I came across a curious book by Marvin Bittinger, a mathematics educator, called The Faith Equation: One Mathematician’s Journey in Christianity. I’m a sucker for books like this, which seek to prove various metaphysical propositions using probability. None of them are in the least convincing, but I can’t help but be fascinated.
Why? Well, though it’s possible to be uncertain of a metaphysical proposition, just as it’s possible to be uncertain of any physical one, with physics we know we’re in the realm of the contingent where much, most, or even all certainty is denied to us. But in metaphysics, the only satisfying argument is one which ends in truth or falsity. The indifference found in statements like “God might exist” or “God probability doesn’t exist” is dismaying. A question that important should have a definitive answer.
Which it does, incidentally. God’s “existence” is well proved via more than a dozen different arguments, all metaphysical, starting with true premises reaching valid conclusions leaving no uncertainty. But don’t let’s fight over these today, else we will get lost.
Bittinger says that once we accumulate a number of fulfilled prophecies, each of them amazingly unlikely, the probability for God’s existence must be high. What’s a prophecy? “[A] prediction of the future, typically a promise made by God through his prophets.” He adds, “If thousands of these promises are fulfilled, it is incredible evidence of the Bible’s reliability.”
This isn’t a rigorous definition. As the Catholic Encyclopedia says, “St. Paul, speaking of prophecy in 1 Corinthians 14, does not confine its meaning to predictions of future events, but includes under it Divine inspirations concerning what is secret, whether future or not.” Plus, some prophecies are conditional, “Do X else Y”; if X is done, no Y. Is the prophecy then fulfilled? Well, yes, but understanding the outcome isn’t simple. Other prophecies are highly allegorical, so to speak. Just think about the book of Revelation.
Bittinger chose nine prophecies because, he claims, they “lent themselves to estimating, or reasoning, a probability.” All of these have been fulfilled and so now, he says, “have a probability of 1.” This is true: given that these events happened, the probability that they happened is indeed 1. But he’s concerned about the probability of these events before they happened.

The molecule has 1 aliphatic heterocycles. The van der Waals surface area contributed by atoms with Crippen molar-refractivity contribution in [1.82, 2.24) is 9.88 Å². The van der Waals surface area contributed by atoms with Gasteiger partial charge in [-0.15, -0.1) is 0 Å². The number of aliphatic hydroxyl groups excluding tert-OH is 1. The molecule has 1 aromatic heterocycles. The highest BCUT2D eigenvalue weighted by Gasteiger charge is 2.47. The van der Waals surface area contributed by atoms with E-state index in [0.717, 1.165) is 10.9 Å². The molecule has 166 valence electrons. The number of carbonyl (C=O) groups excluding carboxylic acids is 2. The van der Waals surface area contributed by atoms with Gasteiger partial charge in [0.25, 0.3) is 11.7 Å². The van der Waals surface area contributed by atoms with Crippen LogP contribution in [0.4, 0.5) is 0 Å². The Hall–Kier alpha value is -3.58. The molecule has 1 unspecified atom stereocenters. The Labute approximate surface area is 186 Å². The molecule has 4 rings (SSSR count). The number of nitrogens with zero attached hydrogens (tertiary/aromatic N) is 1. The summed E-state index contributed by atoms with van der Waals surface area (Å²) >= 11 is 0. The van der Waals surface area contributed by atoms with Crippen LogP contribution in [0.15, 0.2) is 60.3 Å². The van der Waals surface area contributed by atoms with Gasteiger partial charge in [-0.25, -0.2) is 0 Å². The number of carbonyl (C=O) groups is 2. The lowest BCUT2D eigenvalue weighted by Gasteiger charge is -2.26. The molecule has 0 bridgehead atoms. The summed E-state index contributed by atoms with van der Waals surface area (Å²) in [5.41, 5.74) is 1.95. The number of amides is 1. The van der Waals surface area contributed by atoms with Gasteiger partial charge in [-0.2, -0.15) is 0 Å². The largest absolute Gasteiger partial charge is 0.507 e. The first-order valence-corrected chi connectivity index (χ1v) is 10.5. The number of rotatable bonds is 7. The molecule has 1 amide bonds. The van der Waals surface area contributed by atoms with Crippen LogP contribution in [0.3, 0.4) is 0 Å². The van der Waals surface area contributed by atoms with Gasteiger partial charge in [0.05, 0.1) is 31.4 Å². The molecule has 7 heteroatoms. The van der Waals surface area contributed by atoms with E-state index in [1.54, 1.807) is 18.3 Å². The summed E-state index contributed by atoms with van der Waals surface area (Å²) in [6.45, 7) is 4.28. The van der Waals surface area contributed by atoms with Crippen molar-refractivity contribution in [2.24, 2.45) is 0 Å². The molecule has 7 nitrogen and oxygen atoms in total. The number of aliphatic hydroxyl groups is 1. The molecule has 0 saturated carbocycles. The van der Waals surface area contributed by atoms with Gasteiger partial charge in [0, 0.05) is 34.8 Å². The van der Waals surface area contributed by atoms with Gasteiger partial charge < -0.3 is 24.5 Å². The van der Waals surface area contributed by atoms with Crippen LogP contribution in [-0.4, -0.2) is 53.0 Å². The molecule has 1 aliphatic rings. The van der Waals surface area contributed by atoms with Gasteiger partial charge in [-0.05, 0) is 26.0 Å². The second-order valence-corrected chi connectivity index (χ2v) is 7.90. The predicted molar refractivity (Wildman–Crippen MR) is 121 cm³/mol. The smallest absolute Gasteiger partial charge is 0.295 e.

What could that mean? On the 13th of April the Detroit Tigers played the San Diego Padres. Tigers lost (don’t weep). The probability the Padres won is therefore 1. But what was the probability they were going to win? There is no unique answer to that question. It is ill posed. All probability is conditional on the information supplied or evidence used. What evidence is the right or correct evidence? Historical record? This season’s outcomes? Player stats?
There isn’t any “right” evidence, though there is a sense there exists a best evidence. But learning that best evidence isn’t always possible, especially in fluid human events like baseball games. Sometimes we can know something like the best, but only in highly controlled situations. Think experiments with inclined planes or electrons.
Now given any set of evidence, a probability can be had. Not necessarily a numerical probability. If the evidence about the ball game was just this: “Them Padres are lookin’ good. And the Tigers relief maybe ain’t so hot” there is no numerical probability possible. Yes, people can state one, but they are not doing so based on the this evidence.
The first prophecy Bittinger uses is “Israel’s Messiah Will Be Born in Bethlehem” from Micah 5:2. He gives this a 1 in a million shot. How? Firstly, he went to trouble to figure the number of villages in which Jesus could have been born. About 1,000. Second, he figures the chance the prophecy would have been fulfilled 700 years after the prediction was made, which has the probability, he says, of 1/(2*700), a figure he generates using something called a “time principle.” These two probabilities are multiplied to get a number which is less than 1 in a million.
He does similar things for eight other prophecies arriving at the cumulative product of 10-76, which is mighty small. Therefore, and considering there are many more than nine prophecies in the Bible, mathematics shows God exists.
See what I mean? Unsatisfying in the extreme. I feel for Bittinger. He and I are fellow believers, and we agree with the prophecies. But I can’t agree with his arbitrary quantification. One reason is metaphysical. If the prophecies were unconditional, in the form of “X will happen”, then given (at least arguendo) the best evidence “God said X will happen and what God says goes”, then the probability of “X will happen” equals 1, a number with which even atheists would agree.
On the other hand, to the man who does not accept the “God said, etc.” premise, the before-the-fact prophecies are uncertain. And their fulfillment does given evidence to the hypothesis God exists. But it can never be conclusive evidence because the probabilities for fulfillment are not unique. Endless possibilities for disagreement about historical events exist.
Update If you want the best of the best of these probability arguments, check out (the start of) one by Richard Swinburne: Swinburne’s P-Inductive and C-Inductive arguments (for the existence of God). Another not so great: Bayes Theorem Proves Jesus Existed And Did not Exist.